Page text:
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2017-09-30 11:40:45 AM  
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2017-09-30 11:42:00 AM  
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2017-09-30 12:01:24 PM  
James Herriot's books. All of them. Probably the only books my entire farming family read in the 1970's, from my grandparents on down. And we learned to swear like Yorkshiremen.
 
2017-09-30 12:20:22 PM  
Another recommendation for the All Creatures Great and Small series by James Herriot.

Other non-fiction:

Ring of Bright Water
Born Free


Fiction:

Life of Pi
Moby Dick

"The Cat Who . . . " series is cute but the mysteries are not that good (guilty party comes out of left field with few prior hints)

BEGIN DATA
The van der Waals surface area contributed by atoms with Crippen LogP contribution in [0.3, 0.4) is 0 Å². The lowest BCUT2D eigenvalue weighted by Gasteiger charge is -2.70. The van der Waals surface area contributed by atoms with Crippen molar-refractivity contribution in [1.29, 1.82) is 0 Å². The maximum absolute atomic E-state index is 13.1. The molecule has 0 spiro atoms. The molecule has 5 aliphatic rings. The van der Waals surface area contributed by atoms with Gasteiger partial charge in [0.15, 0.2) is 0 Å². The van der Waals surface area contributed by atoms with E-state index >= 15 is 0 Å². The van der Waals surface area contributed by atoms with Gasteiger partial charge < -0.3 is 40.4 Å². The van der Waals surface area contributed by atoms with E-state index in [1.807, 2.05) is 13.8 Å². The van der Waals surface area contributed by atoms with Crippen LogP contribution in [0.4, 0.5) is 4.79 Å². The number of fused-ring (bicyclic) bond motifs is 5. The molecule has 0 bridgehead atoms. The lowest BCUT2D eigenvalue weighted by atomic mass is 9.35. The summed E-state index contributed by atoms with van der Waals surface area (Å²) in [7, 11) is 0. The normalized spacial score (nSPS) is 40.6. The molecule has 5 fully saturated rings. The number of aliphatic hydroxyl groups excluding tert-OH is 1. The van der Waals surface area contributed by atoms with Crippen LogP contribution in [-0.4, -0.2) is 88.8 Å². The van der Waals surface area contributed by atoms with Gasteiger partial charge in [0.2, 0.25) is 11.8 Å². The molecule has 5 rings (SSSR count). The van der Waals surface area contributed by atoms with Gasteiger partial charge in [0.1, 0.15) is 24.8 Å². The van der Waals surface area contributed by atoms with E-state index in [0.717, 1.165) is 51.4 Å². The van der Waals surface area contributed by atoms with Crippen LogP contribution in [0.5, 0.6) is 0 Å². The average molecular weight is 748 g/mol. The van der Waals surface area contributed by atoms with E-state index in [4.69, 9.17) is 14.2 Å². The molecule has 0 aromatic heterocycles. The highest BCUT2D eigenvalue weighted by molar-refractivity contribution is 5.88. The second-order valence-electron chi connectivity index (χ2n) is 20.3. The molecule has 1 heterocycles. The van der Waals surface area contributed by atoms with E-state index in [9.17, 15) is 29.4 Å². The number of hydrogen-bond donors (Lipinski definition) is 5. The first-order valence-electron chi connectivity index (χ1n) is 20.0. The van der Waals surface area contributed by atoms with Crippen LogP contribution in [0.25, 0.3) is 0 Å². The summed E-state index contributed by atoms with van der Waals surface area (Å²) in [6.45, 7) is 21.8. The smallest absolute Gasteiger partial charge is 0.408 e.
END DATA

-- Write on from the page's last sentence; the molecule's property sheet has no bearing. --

2017-09-30 12:37:14 PM  
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2017-09-30 12:44:01 PM  
Jaws, by Peter Benchley
The Humane Gardener: Nurturing a Backyard Habitat for Wildlife, by Nancy Lawson
The Bond: Our KKinship with Animals, Our Call to Defend Them, by Wayne Pacelle
 
2017-09-30 12:44:42 PM  

Fat Old Broad: Animal Farm.


Picked up a copy illustrated by Ralph Steadman.  Works surprisingly well.
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2017-09-30 12:46:26 PM  
Does anyone happen to know the name of that science fiction story where it is discovered Earth is saturated by some sort of energy field that makes everything stupid and when it suddenly goes away animals develop human level intelligence?
 
2017-09-30 12:46:55 PM  
The Art of Racing in the Rain - Garth Stein
 
2017-09-30 12:58:33 PM  
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2017-09-30 01:03:02 PM  
The Bear Went Over the Mountain- William Kotzwinkle

Utterly absurd and had me giggling like a fool at times.
 
2017-09-30 01:18:24 PM  
Marley and Me